As you play any track for the first time, the loading time is long, quite long actually and while all the loading screens will offer some form of inspirational quote from people like Mario Andretti, Henry Ford, Homer Simpson and such. While nice, they do little to help distract from the incredible load times, once you are in the track, if you restart at any point, there is no load at all, which is nice, but when you think of some tracks only taking at most 30 seconds to complete, having load screens that live in double digits is not good. All of this is less important than the actual handling of the cars, which shifts from super arcade like, to god awful. Depending on the course, you will be given a car designed for it, so bashing around the desert the cars will be heavier, while when you are within the stadium, they tend to be more grip based, as one might expect, through driving on sand, forget about it. The problem is, the handling is not quite the right level for an arcade racer, it should be responsive enough that you don’t spin off the track, but also loose enough that you don’t need to slow down to a halt to make a turn. Here, the moment you apply any lengthy push of force in a direction the car will pull a sharp turn, that is on asphalt, do it on dirt or grass and its worse, on sand, nope forget about it.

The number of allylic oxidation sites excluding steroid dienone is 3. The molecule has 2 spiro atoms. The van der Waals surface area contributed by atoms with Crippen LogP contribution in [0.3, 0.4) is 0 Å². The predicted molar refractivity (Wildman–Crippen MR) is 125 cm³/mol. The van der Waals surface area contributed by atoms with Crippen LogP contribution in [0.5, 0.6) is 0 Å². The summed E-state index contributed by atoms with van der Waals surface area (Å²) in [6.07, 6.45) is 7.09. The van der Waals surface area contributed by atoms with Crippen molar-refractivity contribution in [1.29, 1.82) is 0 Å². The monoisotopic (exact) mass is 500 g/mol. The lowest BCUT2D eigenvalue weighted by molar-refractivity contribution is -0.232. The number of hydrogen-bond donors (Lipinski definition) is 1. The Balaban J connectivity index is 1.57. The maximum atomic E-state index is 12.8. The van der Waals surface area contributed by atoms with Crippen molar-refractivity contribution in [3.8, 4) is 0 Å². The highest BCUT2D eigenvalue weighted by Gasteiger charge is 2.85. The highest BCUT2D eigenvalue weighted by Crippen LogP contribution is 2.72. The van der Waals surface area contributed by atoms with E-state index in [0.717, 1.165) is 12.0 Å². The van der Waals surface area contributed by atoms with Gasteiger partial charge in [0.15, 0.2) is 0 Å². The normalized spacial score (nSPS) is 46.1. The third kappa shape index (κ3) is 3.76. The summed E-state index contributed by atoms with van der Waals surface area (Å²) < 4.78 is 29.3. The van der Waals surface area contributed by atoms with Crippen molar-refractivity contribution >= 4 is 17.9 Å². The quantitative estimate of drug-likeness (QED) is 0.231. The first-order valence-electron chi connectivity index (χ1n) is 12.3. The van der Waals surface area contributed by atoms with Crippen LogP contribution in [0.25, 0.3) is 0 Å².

When your game is a racer, you need to make sure that, above all else, the racing works and sadly, more often than not, I was fighting it, with the slightest touch sending me bouncing around and if the track was tight, it would send me flying. One area the team exceeded at is the presentation, there is a theme of chaos at play, while if may look like things were just thrown together, when you create your own track, you can see the elements come into play. Giant signs help to highlight directions you need to take, obstacles to avoid and all that, but they are in multiple languages, so seeing signs flashing red, usually means danger, but the words might not be in English, the multi-language approach works for it. The music is also really well done, there are two ways to listen to it, having it just play, which is good, or have it play in time with what you are doing, so if you slow down, the music will fade down, if you stop it stops and then if you go again, so does it. Perhaps the only annoying issue with the audio is the completely pointless voice that speaks, only when you crash the car into anything, hit a tire, have to listen, launch off a ramp into a sign, same person asking what you are doing, nudge the side of a wall same thing, when you add that into the messed up steering, you end up hearing it a lot.



Trackmania Turbo is a really fun party game, but it lacks any sort of fun when being played alone. The track creator is simple to use, but at the expense of personal touches, but when all is said and done, it is still Trackmania.


Thanks to Ubisoft Australia for supplying the game for review